• Evaluate ROI from Multiple Angles and Share Casella Waste Systems Vice President Joe Fusco noted the coming changes demanded of his industry. Fusco says that they went from “hauling trash” to “managing resources.” Formerly any byproduct of a business was carted away to a landfill. Scraps of lumber, plastic, metal, packaging and food byproducts, all went to the equivalent of a cemetery to be buried.
Casella entered the recycling business and began to track repurposed resources. They celebrated with employees at each step by measuring and reporting out the difference they were making in environmental, community, employee satisfaction, and financial bottom line.
To assist in measuring what matters on a SR level, companies may use evaluation mechanisms such as the B Lab Impact Assessment (http://b-lab.force.com/bcorp/AssessmentReg) or Green America’s Certification Process, Green Gain, (http://www.greenbusinessnetwork.org/green-business-certification/how-can-your-business-get-certified.html). Such Corporate Social Responsibility Reporting, or Benefit Corporation Analysis, gives fodder to celebrate successes with the entire company.
Going SR mid-stream is harder and easier than simple change management In interviewing these companies, we asked ourselves, ‘Is this traditional change management? Are the strategies that we have outlined above the same that a company would have to use if switching a product line, expanding overseas, or consolidating three factories?’ In fact, the differences are important.
Going SR/green is a challenging transformation for a company to make because the field is still being created. In some cases, measurement tools have to be created industry by industry. Cabot Creamery joined with other dairy companies to design industry metrics and tracking, evaluation and reporting mechanisms.
Last, measuring financial success can be more difficult. The tie to employee retention and SR strategies is not always a clean nor direct causation. Payback terms may be longer than traditionally calculated. The metrics for success are not always an existing part of reporting systems to investors, shareholders, and owners.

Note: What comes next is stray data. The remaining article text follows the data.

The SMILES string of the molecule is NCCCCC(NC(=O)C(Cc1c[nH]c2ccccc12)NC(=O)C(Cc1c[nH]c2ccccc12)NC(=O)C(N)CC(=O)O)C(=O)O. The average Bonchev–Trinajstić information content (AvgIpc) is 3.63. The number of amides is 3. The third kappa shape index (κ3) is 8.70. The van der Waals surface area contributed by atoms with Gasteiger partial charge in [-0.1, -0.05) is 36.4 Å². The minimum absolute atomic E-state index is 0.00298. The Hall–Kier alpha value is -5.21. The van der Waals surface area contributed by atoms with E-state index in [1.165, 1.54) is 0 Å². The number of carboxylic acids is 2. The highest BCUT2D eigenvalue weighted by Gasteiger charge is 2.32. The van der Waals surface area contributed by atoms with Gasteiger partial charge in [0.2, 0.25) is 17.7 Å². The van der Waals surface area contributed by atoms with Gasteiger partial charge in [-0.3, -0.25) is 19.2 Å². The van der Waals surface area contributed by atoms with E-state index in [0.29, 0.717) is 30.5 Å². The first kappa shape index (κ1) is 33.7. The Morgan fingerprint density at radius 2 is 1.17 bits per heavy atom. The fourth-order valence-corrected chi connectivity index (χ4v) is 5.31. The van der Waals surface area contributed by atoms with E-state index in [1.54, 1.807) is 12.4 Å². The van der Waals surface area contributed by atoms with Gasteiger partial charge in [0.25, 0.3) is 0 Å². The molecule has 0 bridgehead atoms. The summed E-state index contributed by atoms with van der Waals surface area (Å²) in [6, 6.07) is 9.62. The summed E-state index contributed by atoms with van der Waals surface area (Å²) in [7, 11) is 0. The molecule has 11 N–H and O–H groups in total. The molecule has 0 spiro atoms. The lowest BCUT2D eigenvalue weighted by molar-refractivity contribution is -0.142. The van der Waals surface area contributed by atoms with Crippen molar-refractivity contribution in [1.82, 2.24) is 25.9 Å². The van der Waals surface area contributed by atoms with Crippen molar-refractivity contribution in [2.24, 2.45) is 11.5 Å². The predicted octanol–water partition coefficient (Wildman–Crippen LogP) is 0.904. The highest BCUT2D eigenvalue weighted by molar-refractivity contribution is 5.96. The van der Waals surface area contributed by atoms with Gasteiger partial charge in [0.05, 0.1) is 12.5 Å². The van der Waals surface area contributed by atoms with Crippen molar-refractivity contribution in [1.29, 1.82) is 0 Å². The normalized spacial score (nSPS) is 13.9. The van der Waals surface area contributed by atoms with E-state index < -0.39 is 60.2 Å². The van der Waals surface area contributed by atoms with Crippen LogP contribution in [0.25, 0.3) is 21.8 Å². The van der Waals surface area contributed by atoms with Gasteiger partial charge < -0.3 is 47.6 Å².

On the other hand, markets and consumers are increasingly hungry for products and services that are made and distributed with a social conscience. We now have a language for SR, the “multiple bottom line” (planet, people, profits), “green”, “sustainable”, etc. The companies we talked to found that going SR engaged and retained employees. Resourceful ideas came from employees. Consumers were more attracted to companies with a social conscience. Energy savings and recycling saved the company money.
Perhaps most difficult to quantify, but most clear to those engaged in these transformations, is the fact that the employees and owners feel personally revitalized, engaged, and committed due to the conversion of companies to run in a socially responsible way. This intangible but powerful benefit can greatly propel a substantively significant change in business tactics.
This is an opportune time to go SR Ten years ago, making this kind of conversion would have been more difficult. An advisor on the board of an architectural firm recently admitted that 15 years ago she dismissed a strategic priority of the firm to be “sustainable.” Now the firm says, “We were green when it was just a color.”
There is momentum, a cultural change in the market, and a hunger among owners and employees to continue doing what they do so very well, but to positively influence the world, the environment, and their community, as they do so. While converting to be a socially responsible business can be logistically, culturally, and politically challenging, it is, hands-down, a smart business decision.